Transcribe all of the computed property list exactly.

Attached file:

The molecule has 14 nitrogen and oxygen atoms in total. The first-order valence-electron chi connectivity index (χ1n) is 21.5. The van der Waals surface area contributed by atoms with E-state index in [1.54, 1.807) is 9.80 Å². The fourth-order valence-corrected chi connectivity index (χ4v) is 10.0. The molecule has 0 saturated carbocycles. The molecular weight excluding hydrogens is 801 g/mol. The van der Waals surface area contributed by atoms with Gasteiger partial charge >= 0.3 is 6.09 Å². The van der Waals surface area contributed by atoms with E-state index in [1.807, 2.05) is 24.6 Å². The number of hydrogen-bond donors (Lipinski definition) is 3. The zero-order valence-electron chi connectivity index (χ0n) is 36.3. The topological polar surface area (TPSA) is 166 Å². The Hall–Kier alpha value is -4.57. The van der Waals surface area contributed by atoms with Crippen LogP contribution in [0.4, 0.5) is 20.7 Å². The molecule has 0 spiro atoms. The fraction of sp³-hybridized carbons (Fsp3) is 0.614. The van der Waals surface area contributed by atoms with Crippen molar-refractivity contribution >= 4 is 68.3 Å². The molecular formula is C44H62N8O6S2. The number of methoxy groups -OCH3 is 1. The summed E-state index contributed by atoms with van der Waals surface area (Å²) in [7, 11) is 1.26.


The molecule has 14 nitrogen and oxygen atoms in total. The first-order valence-electron chi connectivity index (χ1n) is 21.5. The van der Waals surface area contributed by atoms with E-state index in [1.54, 1.807) is 9.80 Å². The fourth-order valence-corrected chi connectivity index (χ4v) is 10.0. The molecule has 0 saturated carbocycles. The molecular weight excluding hydrogens is 801 g/mol. The van der Waals surface area contributed by atoms with Gasteiger partial charge >= 0.3 is 6.09 Å². The van der Waals surface area contributed by atoms with E-state index in [1.807, 2.05) is 24.6 Å². The number of hydrogen-bond donors (Lipinski definition) is 3. The zero-order valence-electron chi connectivity index (χ0n) is 36.3. The topological polar surface area (TPSA) is 166 Å². The Hall–Kier alpha value is -4.57. The van der Waals surface area contributed by atoms with Crippen LogP contribution in [0.4, 0.5) is 20.7 Å². The molecule has 0 spiro atoms. The fraction of sp³-hybridized carbons (Fsp3) is 0.614. The van der Waals surface area contributed by atoms with Crippen molar-refractivity contribution >= 4 is 68.3 Å². The molecular formula is C44H62N8O6S2. The number of methoxy groups -OCH3 is 1. The summed E-state index contributed by atoms with van der Waals surface area (Å²) in [7, 11) is 1.26.